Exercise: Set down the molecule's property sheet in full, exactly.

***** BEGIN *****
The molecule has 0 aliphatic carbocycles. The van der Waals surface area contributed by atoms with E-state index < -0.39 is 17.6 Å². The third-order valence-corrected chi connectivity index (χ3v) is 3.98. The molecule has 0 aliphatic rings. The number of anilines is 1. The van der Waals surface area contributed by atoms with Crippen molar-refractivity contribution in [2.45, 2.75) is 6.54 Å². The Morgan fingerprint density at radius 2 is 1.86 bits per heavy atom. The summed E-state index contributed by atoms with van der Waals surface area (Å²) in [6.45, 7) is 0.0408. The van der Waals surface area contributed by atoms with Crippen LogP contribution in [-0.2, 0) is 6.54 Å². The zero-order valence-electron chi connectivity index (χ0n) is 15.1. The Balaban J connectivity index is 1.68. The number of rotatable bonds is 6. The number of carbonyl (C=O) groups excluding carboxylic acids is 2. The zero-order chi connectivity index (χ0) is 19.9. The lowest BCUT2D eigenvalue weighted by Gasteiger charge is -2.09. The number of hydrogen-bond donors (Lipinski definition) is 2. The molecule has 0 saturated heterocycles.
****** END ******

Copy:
The molecule has 0 aliphatic carbocycles. The van der Waals surface area contributed by atoms with E-state index < -0.39 is 17.6 Å². The third-order valence-corrected chi connectivity index (χ3v) is 3.98. The molecule has 0 aliphatic rings. The number of anilines is 1. The van der Waals surface area contributed by atoms with Crippen molar-refractivity contribution in [2.45, 2.75) is 6.54 Å². The Morgan fingerprint density at radius 2 is 1.86 bits per heavy atom. The summed E-state index contributed by atoms with van der Waals surface area (Å²) in [6.45, 7) is 0.0408. The van der Waals surface area contributed by atoms with Crippen LogP contribution in [-0.2, 0) is 6.54 Å². The zero-order valence-electron chi connectivity index (χ0n) is 15.1. The Balaban J connectivity index is 1.68. The number of rotatable bonds is 6. The number of carbonyl (C=O) groups excluding carboxylic acids is 2. The zero-order chi connectivity index (χ0) is 19.9. The lowest BCUT2D eigenvalue weighted by Gasteiger charge is -2.09. The number of hydrogen-bond donors (Lipinski definition) is 2. The molecule has 0 saturated heterocycles.